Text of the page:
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perhaps I am asking for too much. Please do tell.

So I have a few usb chargers laying around. I realised that in these chargers I can charge iPhones and I can charge all devices that do not follow the "usb power delivery specification" (roughtly all usb1.1 and some usb2 devices).

What I can NOT charge is my android phone. Looking into why I ended up in this article.

So apparently Apple "did it again". I mean they gave the finger to yet another specification and did their own thing. Their thing is that they provide 2V and 2.8V in the data pins (D- and D+ respectively) of their usb chargers. If these voltages are not present the charger is not considered an apple product and apple products will fail to charge...

What is more the apple usb power delivery standard seems to conflict (according to the article) with the usb power delivery standard, which requires that a very small resistor (0-200ohms) must be placed between the D- and D+ data pins of the usb charger.

What is EVEN worse: some of the usb chargers I have never stated that they are targeted for apple only products! (I have already formally complained to them).

The question is, I see on ebay and elsewhere so "truly universal USB chargers that claim to charge both apple products and other products". What have they done in order to make their products universal?

Is it possible to hack my usb chargers to make them universal as well??

Thank you in advance for your help.

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    \$\begingroup\$ Apple's high capacity charging standard predates the USB power delivery specification... \$\endgroup\$ – Passerby Feb 4 '15 at 23:46
  • \$\begingroup\$ @Passerby true, the "usb power delivery" standard was only started being applied in 2012, but Apple is notorious for breaking standards. MY guess is they read preliminaries of the standard and decided to go the other way. \$\endgroup\$ – nass Feb 5 '15 at 0:18
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If I read your post correctly, you want a charger that will both follow USB specifications and the Apple specs?

The article presents a very convoluted circuit. Only three resistors in series are needed: 430Ω, 150Ω and 360Ω. Together they make 940Ω which yields a current of about 5.15mA. you connect D+ and D- across the 150Ω resistor. The standard USB charge spec needs a resistor of less than 200Ω. So a 150Ω resistor is fine.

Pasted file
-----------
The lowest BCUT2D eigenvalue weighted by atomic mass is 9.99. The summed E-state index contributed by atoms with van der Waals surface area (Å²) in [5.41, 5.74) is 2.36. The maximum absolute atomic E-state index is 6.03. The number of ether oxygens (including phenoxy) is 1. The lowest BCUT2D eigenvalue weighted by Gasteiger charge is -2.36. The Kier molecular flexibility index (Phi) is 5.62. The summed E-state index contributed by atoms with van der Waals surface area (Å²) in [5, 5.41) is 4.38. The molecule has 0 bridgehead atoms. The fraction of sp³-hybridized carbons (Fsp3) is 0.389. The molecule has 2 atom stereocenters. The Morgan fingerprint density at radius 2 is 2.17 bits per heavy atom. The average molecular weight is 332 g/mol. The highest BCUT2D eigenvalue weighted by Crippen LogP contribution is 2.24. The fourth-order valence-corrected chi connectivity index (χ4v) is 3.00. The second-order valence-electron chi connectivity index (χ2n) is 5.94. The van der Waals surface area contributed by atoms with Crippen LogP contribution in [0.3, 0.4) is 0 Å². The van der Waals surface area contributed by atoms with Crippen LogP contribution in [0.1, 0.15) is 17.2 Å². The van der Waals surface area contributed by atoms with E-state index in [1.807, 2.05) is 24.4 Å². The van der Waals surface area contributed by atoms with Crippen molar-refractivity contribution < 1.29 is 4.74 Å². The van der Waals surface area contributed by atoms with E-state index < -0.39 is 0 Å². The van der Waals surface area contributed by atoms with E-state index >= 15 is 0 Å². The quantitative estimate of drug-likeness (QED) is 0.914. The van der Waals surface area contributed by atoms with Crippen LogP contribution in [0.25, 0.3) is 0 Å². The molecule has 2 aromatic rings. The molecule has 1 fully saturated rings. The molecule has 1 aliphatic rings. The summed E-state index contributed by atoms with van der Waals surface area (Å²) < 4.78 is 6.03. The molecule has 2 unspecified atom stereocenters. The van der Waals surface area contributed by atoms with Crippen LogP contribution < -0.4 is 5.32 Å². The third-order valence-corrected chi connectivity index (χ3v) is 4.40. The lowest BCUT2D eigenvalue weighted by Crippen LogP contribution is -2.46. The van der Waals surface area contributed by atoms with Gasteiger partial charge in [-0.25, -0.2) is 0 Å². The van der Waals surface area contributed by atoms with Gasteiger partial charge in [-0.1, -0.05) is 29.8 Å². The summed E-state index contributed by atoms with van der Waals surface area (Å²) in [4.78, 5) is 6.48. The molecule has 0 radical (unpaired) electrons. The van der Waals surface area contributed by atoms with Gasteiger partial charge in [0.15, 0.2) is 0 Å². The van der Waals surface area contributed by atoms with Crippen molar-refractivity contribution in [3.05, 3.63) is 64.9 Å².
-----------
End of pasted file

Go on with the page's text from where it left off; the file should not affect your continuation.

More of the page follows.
NOTE: I don't know if the voltages present on D+ and D- will effect a non apple device. It might work and it might not. If it does not, a double pole single throw (DPST) switch can be put across power (both ground and VCC) and the circuit to isolate it when charging non apple devices which will simply see a 150Ω resistor.

schematic

simulate this circuit – Schematic created using CircuitLab

A volt meter across R3 will yield about 2V and from R2 to ground will yield about 2.77V, close to 2.8. I doubt it's that picky. You could also throw in a 160Ω for R2 which would bring the D+ up a bit without dropping D- that much, about 1.98V.

The circuit will draw 5.15mA and dissipate 25.7mW. 1/8 watt resistors can be used.

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  • \$\begingroup\$ Doh! I changed my schematic and somehow forgot to label the 150Ω resistor R2. \$\endgroup\$ – Mister Tea Feb 5 '15 at 15:49
  • \$\begingroup\$ should you include the length of the usb cable in the resistance calculation? \$\endgroup\$ – jiggunjer Apr 20 '15 at 18:40
  • \$\begingroup\$ Nah. They are low enough in resistance that it won't matter. Even 2 meters of very thin 30AWG wire is about half an ohm. \$\endgroup\$ – Mister Tea Apr 22 '15 at 18:00
  • \$\begingroup\$ But half an ohm at 1A charge means half a volt drop. But I'll assume the data lines don't carry much current... \$\endgroup\$ – jiggunjer Apr 22 '15 at 18:35
  • \$\begingroup\$ Exactly. The wires used for signalling are carrying very, very little current if any current at all. They are simply a voltage reference. Of course, your +5V and common wires supplying the actual current need to be thicker to handle the current without dropping too much voltage. This is why some thin usb cables are stuck charging your device at <=500mA when you have a 1 or 2 amp charger. \$\endgroup\$ – Mister Tea Apr 22 '15 at 18:55

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